What was the greatest year for films?
There has been quite a bit of debate on the subject. Strong cases are usually made for four years in particular.
- 1975: Jaws, One Flew Over the Cuckoo’s Nest, Dog Day Afternoon, Monty Python and the Holy Grail
- 1994: Pulp Fiction, Shawshank Redemption, The Lion King, Forrest Gump
- 1939: Gone With the Wind, The Wizard of Oz, Mr. Smith Goes to Washington
- 1977: Star Wars, Close Encounters of the Third Kind, Saturday Night Fever
But I can’t say that I’ve ever heard 1950 included in the discussion. But it should be. And this film has a lot to do with it.
Notably, three films on my current list of the top 25 films of all time were released that year. The Third Man, Sunset Boulevard and the best picture winner, All About Eve.
Based on the story “The Wisdom of Eve” by Mary Orr, All About Eve is a slick and mesmerizing story of Eve Harrington (Anne Baxter) a woman in love with the Broadway theater and obsessed with her favorite star, Margo Channing (Bette Davis). Margo takes Eve under her wing and the naïve fangirl quickly becomes an indispensable assistant to Margo.
Eve is beloved by everyone in Margo’s world.
Her director and boyfriend, Bill Sampson (Gary Merill). Her friends, playwright Lloyd Richards (Hugh Marlowe) and his wife Karen (Celeste Holm). Even the caustic and jaded theatre critic Addison DeWitt is taken by Eve. She is charming, caring and above all else devoted to helping Margo.
But Margo begins to feel uneasy with Eve’s place of prominence in her life and decides to gently transition her into the service of her friend, producer Max Fabian (Gregory Ratoff).
When, through a series of events Eve is appointed as Margo’s understudy in Lloyd’s play “Aged in Wood” the tension between them mounts and their relationship begins to break down.
What transpires is remarkable because everything about it is flawless. Absolutely flawless.
The script rivals Casablanca. Yes, it’s that good. So many razor-sharp lines of dialogue from so many different characters, each with their own unique voice.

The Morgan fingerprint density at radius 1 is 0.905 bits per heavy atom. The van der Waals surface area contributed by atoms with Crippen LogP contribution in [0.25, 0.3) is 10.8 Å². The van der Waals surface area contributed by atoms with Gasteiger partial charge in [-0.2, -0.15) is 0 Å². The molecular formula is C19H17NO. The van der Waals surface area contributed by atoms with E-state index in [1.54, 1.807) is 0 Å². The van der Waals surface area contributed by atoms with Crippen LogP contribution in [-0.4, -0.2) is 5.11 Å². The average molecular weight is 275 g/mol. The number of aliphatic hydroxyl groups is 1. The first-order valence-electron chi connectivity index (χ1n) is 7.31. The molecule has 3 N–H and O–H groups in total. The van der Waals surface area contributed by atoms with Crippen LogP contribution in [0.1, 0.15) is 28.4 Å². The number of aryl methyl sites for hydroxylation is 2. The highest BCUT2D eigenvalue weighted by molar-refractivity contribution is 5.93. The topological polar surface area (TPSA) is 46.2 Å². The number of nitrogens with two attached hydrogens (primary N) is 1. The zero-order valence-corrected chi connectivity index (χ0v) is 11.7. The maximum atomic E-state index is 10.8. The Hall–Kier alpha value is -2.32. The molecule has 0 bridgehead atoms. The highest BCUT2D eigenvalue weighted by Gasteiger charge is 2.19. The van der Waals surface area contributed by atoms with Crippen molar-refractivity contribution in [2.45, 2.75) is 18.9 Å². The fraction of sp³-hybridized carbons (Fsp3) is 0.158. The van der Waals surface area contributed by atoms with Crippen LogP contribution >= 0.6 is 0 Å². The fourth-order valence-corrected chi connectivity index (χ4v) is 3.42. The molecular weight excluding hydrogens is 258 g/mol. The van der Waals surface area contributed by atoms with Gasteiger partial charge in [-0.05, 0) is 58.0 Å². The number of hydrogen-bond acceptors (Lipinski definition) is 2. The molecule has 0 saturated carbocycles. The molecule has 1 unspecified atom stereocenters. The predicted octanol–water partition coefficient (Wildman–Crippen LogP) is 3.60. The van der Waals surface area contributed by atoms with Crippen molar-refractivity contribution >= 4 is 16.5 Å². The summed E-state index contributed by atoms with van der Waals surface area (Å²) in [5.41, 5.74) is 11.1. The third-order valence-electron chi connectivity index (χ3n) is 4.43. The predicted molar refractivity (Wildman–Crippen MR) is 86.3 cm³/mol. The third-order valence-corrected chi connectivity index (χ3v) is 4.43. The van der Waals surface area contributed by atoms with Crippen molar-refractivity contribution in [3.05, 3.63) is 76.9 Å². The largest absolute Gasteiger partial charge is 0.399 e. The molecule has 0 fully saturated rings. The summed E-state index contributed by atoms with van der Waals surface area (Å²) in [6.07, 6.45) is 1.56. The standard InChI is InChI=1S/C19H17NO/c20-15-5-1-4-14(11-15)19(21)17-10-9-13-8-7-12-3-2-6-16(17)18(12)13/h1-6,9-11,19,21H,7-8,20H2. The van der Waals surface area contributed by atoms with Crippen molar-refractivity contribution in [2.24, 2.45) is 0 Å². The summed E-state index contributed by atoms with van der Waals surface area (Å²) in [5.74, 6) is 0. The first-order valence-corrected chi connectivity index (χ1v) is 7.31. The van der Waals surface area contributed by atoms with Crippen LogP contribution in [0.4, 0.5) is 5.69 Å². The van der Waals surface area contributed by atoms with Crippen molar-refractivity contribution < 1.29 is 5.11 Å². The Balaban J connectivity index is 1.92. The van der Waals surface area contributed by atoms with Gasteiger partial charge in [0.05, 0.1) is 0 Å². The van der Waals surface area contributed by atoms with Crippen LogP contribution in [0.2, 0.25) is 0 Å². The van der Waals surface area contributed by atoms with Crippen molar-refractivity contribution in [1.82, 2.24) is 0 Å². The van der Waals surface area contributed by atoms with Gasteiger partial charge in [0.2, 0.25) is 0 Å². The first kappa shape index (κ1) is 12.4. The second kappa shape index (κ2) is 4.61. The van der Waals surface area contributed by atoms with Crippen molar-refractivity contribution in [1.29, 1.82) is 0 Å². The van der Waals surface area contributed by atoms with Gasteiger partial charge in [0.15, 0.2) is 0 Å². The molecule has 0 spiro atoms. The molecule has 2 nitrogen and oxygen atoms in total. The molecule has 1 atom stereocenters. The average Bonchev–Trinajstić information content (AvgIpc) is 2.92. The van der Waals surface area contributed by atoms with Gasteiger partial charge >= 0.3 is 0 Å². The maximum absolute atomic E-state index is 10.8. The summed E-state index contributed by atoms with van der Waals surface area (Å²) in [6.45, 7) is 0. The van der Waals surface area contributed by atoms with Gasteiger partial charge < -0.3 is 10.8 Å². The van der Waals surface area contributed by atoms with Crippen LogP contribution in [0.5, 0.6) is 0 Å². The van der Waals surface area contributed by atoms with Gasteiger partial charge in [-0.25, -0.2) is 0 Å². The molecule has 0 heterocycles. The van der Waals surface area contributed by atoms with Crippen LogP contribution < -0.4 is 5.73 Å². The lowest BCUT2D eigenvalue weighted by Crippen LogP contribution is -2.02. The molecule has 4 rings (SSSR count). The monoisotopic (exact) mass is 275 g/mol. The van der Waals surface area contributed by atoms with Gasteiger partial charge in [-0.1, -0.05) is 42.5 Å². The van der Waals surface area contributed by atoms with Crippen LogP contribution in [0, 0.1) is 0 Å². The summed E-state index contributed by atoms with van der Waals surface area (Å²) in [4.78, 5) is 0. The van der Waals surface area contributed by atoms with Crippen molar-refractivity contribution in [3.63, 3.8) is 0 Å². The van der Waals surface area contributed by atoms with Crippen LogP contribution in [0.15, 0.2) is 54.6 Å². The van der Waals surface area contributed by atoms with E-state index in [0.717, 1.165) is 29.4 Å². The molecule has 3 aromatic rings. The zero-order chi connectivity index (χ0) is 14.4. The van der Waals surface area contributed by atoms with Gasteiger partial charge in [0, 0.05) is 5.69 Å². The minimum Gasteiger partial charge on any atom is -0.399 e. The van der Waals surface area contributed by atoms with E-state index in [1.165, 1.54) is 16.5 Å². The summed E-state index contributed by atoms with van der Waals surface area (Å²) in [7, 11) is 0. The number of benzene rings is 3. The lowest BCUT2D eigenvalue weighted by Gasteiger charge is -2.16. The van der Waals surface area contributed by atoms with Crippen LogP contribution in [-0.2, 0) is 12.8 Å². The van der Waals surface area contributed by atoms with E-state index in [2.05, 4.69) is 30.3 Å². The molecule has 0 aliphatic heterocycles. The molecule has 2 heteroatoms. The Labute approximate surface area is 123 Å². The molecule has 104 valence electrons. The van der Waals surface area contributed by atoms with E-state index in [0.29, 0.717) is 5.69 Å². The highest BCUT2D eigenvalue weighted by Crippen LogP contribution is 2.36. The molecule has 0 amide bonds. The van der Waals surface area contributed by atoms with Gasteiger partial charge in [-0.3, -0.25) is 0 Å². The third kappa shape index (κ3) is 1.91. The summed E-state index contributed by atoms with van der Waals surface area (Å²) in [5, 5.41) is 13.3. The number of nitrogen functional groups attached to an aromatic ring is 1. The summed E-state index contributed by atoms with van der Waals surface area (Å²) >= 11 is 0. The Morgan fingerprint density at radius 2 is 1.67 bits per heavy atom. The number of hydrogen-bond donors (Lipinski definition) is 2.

“Lloyd, honey, be a playwright with guts. Write me one about a nice normal woman who just shoots her husband.” – Margo Channing
The most well-known moment comes from Margo when asked by Karen at the start of Bill’s birthday party if her foul mood is the start or end of a tantrum. Margo downs her entire martini, hands the glass to Bill, takes two steps up the stairs, turns and surveys the scene.
“Fasten your seat belts. It’s going to be a bumpy night.” – Margo Channing
Betty Davis is one of the few who could pull off this role. Davis was 42 when the film came out playing an actress who had just turned 40, concerned about her fading youth and how it might impact her career. She plays it honestly.
“Bill’s thirty-two. He looks thirty-two. He looked it five years ago, he’ll look it twenty years from now. I hate men.” – Margo Channing
This is one of her finest performances which says a lot about a woman who received two Oscars and a total of 10 best actress nominations in a career that spanned 58 years and more than 120 films.
But the cast as a whole is remarkable. There’s a scene near the start of the film when Karen first brings Eve to Margo’s dressing room after a performance. It’s the first time the two women meet and so much is established in the scene. Margo, Eve, Karen and Birdie (Margo’s maid) are all in the scene together and all four actresses would receive Oscar nominations for this film (2 lead, 2 supporting).
But they most definitely weren’t the only ones who the Academy smiled upon.
All About Eve holds the record with 14 nominations. Titanic and La La Land each also had 14 but in my opinion All About Eve stands as the king of Oscar nominations. Titanic and La La Land both benefited from original song nominations. Most of the time best original song nominations have little or nothing to do with the quality of the film*.
It won 6 awards that night at the Pantages Theatre including two for writer/director Joseph Mankiewicz. Of the 5 acting nominations received only George Sanders as Addison DeWitt won. Sanders had a long career with a tragic end when he took his own life. You might not know his name but you’d recognize his voice as Shere Khan in the original Jungle Book from 1967.
So what about those other two 1950s classics, Sunset Boulevard and The Third Man?
The Third Man received 3 nominations that year including director Carol Reed and the editing. It won for its marvelous cinematography. It’s too bad the screenplay wasn’t up. It’s so sharp and clever not to mention legendary for Orson Welles’ spur-of-the-moment rewrite of his speech in the film’s iconic Ferris wheel scene.
Sunset Boulevard had 11 nominations of its own including all four acting categories and a best director nod for the great Billy Wilder. It won for its screenplay, score and art direction (black and white).
As much as I love All About Eve I think Sunset Boulevard is an even better film. But they have a number of similarities. Both take place in the entertainment world. Both begin with voiceovers before flashing back to the start of their stories. Both feature actresses past their youthful prime who bring 30-ish prodigies under their wing and later find themselves at odds with one another.
And if there ever could have been a year for a tie for best picture this was it.
All About Eve might have the best picture title but only Sunset Boulevard has a funeral for a chimpanzee. So take that!
Was 1950 the greatest year for film? What do you think? What year stands out to you?
Let me know on the Facebook page.
*Fifty Shades of Grey is an Oscar nominated film (“Earned It” – best original song). So… um… yeah.